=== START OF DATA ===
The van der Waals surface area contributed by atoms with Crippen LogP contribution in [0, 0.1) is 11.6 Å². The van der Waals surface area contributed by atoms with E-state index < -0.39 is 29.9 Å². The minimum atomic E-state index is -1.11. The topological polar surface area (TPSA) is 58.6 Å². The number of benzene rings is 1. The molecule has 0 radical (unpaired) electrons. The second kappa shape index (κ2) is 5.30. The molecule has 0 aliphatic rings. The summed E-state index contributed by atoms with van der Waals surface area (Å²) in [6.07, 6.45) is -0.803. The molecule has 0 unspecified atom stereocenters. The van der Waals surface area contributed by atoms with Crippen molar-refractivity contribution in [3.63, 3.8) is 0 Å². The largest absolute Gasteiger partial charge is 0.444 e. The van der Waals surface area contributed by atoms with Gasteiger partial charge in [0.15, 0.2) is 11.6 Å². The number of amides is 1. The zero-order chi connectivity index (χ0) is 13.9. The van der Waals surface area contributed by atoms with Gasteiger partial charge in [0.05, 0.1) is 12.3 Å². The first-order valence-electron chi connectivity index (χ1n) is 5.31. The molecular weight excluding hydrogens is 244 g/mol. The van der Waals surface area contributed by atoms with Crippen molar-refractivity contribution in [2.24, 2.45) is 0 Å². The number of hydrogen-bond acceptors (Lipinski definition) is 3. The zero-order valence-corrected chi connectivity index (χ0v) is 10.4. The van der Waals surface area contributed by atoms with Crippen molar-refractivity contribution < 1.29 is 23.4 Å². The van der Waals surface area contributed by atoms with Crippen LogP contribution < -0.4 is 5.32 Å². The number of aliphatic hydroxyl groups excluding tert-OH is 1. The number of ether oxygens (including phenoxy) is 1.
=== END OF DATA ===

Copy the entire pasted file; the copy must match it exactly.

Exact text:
The van der Waals surface area contributed by atoms with Crippen LogP contribution in [0, 0.1) is 11.6 Å². The van der Waals surface area contributed by atoms with E-state index < -0.39 is 29.9 Å². The minimum atomic E-state index is -1.11. The topological polar surface area (TPSA) is 58.6 Å². The number of benzene rings is 1. The molecule has 0 radical (unpaired) electrons. The second kappa shape index (κ2) is 5.30. The molecule has 0 aliphatic rings. The summed E-state index contributed by atoms with van der Waals surface area (Å²) in [6.07, 6.45) is -0.803. The molecule has 0 unspecified atom stereocenters. The van der Waals surface area contributed by atoms with Crippen molar-refractivity contribution in [3.63, 3.8) is 0 Å². The largest absolute Gasteiger partial charge is 0.444 e. The van der Waals surface area contributed by atoms with Gasteiger partial charge in [0.15, 0.2) is 11.6 Å². The number of amides is 1. The zero-order chi connectivity index (χ0) is 13.9. The van der Waals surface area contributed by atoms with Gasteiger partial charge in [0.05, 0.1) is 12.3 Å². The first-order valence-electron chi connectivity index (χ1n) is 5.31. The molecular weight excluding hydrogens is 244 g/mol. The van der Waals surface area contributed by atoms with Crippen molar-refractivity contribution in [2.24, 2.45) is 0 Å². The number of hydrogen-bond acceptors (Lipinski definition) is 3. The zero-order valence-corrected chi connectivity index (χ0v) is 10.4. The van der Waals surface area contributed by atoms with Crippen molar-refractivity contribution < 1.29 is 23.4 Å². The van der Waals surface area contributed by atoms with Crippen LogP contribution < -0.4 is 5.32 Å². The number of aliphatic hydroxyl groups excluding tert-OH is 1. The number of ether oxygens (including phenoxy) is 1.